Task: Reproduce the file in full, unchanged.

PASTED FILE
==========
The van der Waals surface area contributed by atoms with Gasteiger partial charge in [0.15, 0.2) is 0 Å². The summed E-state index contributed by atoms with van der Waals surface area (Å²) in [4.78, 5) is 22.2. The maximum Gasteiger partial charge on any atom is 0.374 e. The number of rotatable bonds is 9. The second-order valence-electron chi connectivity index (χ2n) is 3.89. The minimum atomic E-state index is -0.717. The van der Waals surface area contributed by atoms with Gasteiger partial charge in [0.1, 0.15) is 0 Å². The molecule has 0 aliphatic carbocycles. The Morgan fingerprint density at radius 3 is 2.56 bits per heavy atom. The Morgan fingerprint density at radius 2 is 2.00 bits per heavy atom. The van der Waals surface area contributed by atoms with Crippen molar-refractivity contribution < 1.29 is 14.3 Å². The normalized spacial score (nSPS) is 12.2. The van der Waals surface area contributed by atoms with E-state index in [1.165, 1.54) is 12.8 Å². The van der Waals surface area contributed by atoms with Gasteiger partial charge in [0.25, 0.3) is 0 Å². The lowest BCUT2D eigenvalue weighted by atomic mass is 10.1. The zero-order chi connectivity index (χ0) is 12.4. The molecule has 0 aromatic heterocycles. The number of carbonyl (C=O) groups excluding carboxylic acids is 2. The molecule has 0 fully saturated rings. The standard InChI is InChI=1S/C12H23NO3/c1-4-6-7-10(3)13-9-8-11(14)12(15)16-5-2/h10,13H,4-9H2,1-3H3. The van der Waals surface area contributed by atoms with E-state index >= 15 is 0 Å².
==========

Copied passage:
The van der Waals surface area contributed by atoms with Gasteiger partial charge in [0.15, 0.2) is 0 Å². The summed E-state index contributed by atoms with van der Waals surface area (Å²) in [4.78, 5) is 22.2. The maximum Gasteiger partial charge on any atom is 0.374 e. The number of rotatable bonds is 9. The second-order valence-electron chi connectivity index (χ2n) is 3.89. The minimum atomic E-state index is -0.717. The van der Waals surface area contributed by atoms with Gasteiger partial charge in [0.1, 0.15) is 0 Å². The molecule has 0 aliphatic carbocycles. The Morgan fingerprint density at radius 3 is 2.56 bits per heavy atom. The Morgan fingerprint density at radius 2 is 2.00 bits per heavy atom. The van der Waals surface area contributed by atoms with Crippen molar-refractivity contribution < 1.29 is 14.3 Å². The normalized spacial score (nSPS) is 12.2. The van der Waals surface area contributed by atoms with E-state index in [1.165, 1.54) is 12.8 Å². The van der Waals surface area contributed by atoms with Gasteiger partial charge in [0.25, 0.3) is 0 Å². The lowest BCUT2D eigenvalue weighted by atomic mass is 10.1. The zero-order chi connectivity index (χ0) is 12.4. The molecule has 0 aromatic heterocycles. The number of carbonyl (C=O) groups excluding carboxylic acids is 2. The molecule has 0 fully saturated rings. The standard InChI is InChI=1S/C12H23NO3/c1-4-6-7-10(3)13-9-8-11(14)12(15)16-5-2/h10,13H,4-9H2,1-3H3. The van der Waals surface area contributed by atoms with E-state index >= 15 is 0 Å².